On April 11th 2016, we held a community meeting with gamer stsmamlt and parents. We placed three computers, a PlayStation 4, and a Nintendo Entertainment System (NES) around the Splatsin Tsm7aksaltn for the gamers to play. We had various types of games, such as Mortal Kombat, Super Mario 3, and Kisima Inŋitchuŋa for the gamers to play. We avoided overly violent games and first-person shooters because we felt as though these games were not appropriate and conducive to the learning environment of the Splatsin Tsm7aksaltn. We provided pizza, pop, and healthy snacks to contribute to an atmosphere similar to a Local Area Network (LAN) party common in video game culture. Parents and their gamer stsmamlt took turns playing games, sharing strategies, and commenting on their favorite games past and present. Having several generations of consoles around the room provided an opportunity for parents to comment on how video games have changed and for gamers to question the graphics and mechanics of video games that they take for granted in modern consoles. As the gamers played, we asked questions about some of their favorite games. Parents also got involved in asking their gamer stsmamlt questions pertaining to the games that were being played. Parents would often question their gamer stsmamlt in-game decisions, and would have the gamers reflect on their gaming experience. Parents were often very surprised and impressed with how well their gamer stsmamlt adapted to the game mechanics and customization. Gamer stsmamlt were also surprised that their parents knew how to play video games. Gamers stsmamlt would turn to their parents for in-game advice and opinions, such as which avatar would best represent their parents, who their favorite characters are, and for help to get through very difficult levels. Overall, the evening was inspiring for community members and researchers and it encouraged the gamer stsmamlt and parents to talk about the value of video games, video game culture over time, and Indigenous languages and culture. Parents were excited by the prospect of our project, and they were very happy with how we have engaged the community thus far, and the amount of responses we received for the community meeting. Parents commented on how video game nights were a good opportunity for the community to come together and share food and do something engaging, and that we should continue engaging the community in this way.[2] For example, one parent said,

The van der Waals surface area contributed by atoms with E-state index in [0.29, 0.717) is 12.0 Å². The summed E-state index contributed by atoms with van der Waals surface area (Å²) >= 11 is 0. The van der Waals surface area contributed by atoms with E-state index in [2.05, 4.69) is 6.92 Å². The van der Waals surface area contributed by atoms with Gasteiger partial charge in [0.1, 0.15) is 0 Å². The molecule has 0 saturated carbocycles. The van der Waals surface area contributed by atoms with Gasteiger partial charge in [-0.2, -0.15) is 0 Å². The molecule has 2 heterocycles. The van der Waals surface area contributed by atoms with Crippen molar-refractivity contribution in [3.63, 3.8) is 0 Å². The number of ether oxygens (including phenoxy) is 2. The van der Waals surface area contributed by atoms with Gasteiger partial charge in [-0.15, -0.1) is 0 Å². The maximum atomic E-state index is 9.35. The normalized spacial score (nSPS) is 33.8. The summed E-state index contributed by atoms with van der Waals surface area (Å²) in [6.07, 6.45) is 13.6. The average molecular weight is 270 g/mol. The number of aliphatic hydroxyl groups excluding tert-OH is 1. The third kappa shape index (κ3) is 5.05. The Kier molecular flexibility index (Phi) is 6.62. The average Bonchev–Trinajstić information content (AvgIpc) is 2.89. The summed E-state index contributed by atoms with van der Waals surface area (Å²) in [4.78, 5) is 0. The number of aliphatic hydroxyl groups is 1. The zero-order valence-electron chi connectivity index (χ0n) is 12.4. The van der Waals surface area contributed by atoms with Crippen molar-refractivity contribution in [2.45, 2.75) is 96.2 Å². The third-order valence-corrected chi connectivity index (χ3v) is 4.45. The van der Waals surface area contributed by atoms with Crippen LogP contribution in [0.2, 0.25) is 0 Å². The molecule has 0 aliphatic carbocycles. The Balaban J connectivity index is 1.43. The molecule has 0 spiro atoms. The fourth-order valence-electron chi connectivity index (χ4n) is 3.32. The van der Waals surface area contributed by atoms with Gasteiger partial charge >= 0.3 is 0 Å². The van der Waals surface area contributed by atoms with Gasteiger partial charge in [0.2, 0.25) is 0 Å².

These kind of nights are really good for the kids and the families... sometimes space is kind of a problem, and for communities to get together, this was a really nice night. (So more nights like this in general?) Yeah, that would be really good. (18:15)